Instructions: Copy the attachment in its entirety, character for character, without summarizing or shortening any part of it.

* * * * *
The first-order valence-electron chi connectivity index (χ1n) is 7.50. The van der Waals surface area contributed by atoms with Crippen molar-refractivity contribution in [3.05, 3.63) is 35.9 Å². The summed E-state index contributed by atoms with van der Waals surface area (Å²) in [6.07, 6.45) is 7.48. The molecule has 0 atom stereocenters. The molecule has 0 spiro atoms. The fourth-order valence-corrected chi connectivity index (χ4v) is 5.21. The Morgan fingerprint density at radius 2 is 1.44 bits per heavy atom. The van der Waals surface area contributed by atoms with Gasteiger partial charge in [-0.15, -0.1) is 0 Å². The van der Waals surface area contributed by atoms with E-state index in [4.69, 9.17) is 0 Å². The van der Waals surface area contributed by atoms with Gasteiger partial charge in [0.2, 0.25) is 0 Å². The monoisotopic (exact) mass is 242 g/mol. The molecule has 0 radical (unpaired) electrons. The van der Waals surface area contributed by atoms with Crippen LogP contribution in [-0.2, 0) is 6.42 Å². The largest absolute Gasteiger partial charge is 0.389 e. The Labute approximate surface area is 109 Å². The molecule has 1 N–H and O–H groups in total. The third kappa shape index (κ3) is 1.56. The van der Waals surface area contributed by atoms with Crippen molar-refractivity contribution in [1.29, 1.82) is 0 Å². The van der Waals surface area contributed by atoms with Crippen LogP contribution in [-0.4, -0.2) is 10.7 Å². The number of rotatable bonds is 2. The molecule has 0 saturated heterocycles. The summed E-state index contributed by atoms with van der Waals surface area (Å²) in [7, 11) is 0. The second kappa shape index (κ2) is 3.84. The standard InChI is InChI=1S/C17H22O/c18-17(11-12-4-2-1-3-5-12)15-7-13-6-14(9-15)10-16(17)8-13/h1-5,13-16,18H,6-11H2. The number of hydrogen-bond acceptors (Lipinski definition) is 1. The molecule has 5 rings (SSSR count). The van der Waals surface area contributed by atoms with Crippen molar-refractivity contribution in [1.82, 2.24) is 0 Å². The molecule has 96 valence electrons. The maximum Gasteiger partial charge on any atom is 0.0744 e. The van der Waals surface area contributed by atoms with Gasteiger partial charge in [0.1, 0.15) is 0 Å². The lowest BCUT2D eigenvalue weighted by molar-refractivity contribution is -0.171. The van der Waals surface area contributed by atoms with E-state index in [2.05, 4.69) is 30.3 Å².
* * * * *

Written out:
The first-order valence-electron chi connectivity index (χ1n) is 7.50. The van der Waals surface area contributed by atoms with Crippen molar-refractivity contribution in [3.05, 3.63) is 35.9 Å². The summed E-state index contributed by atoms with van der Waals surface area (Å²) in [6.07, 6.45) is 7.48. The molecule has 0 atom stereocenters. The molecule has 0 spiro atoms. The fourth-order valence-corrected chi connectivity index (χ4v) is 5.21. The Morgan fingerprint density at radius 2 is 1.44 bits per heavy atom. The van der Waals surface area contributed by atoms with Gasteiger partial charge in [-0.15, -0.1) is 0 Å². The van der Waals surface area contributed by atoms with E-state index in [4.69, 9.17) is 0 Å². The van der Waals surface area contributed by atoms with Gasteiger partial charge in [0.2, 0.25) is 0 Å². The monoisotopic (exact) mass is 242 g/mol. The molecule has 0 radical (unpaired) electrons. The van der Waals surface area contributed by atoms with Crippen LogP contribution in [-0.2, 0) is 6.42 Å². The largest absolute Gasteiger partial charge is 0.389 e. The Labute approximate surface area is 109 Å². The molecule has 1 N–H and O–H groups in total. The third kappa shape index (κ3) is 1.56. The van der Waals surface area contributed by atoms with Crippen molar-refractivity contribution in [1.29, 1.82) is 0 Å². The van der Waals surface area contributed by atoms with Crippen LogP contribution in [-0.4, -0.2) is 10.7 Å². The number of rotatable bonds is 2. The molecule has 0 saturated heterocycles. The summed E-state index contributed by atoms with van der Waals surface area (Å²) in [7, 11) is 0. The second kappa shape index (κ2) is 3.84. The standard InChI is InChI=1S/C17H22O/c18-17(11-12-4-2-1-3-5-12)15-7-13-6-14(9-15)10-16(17)8-13/h1-5,13-16,18H,6-11H2. The number of hydrogen-bond acceptors (Lipinski definition) is 1. The molecule has 5 rings (SSSR count). The van der Waals surface area contributed by atoms with Crippen molar-refractivity contribution in [1.82, 2.24) is 0 Å². The molecule has 96 valence electrons. The maximum Gasteiger partial charge on any atom is 0.0744 e. The van der Waals surface area contributed by atoms with Gasteiger partial charge in [0.1, 0.15) is 0 Å². The lowest BCUT2D eigenvalue weighted by molar-refractivity contribution is -0.171. The van der Waals surface area contributed by atoms with E-state index in [2.05, 4.69) is 30.3 Å².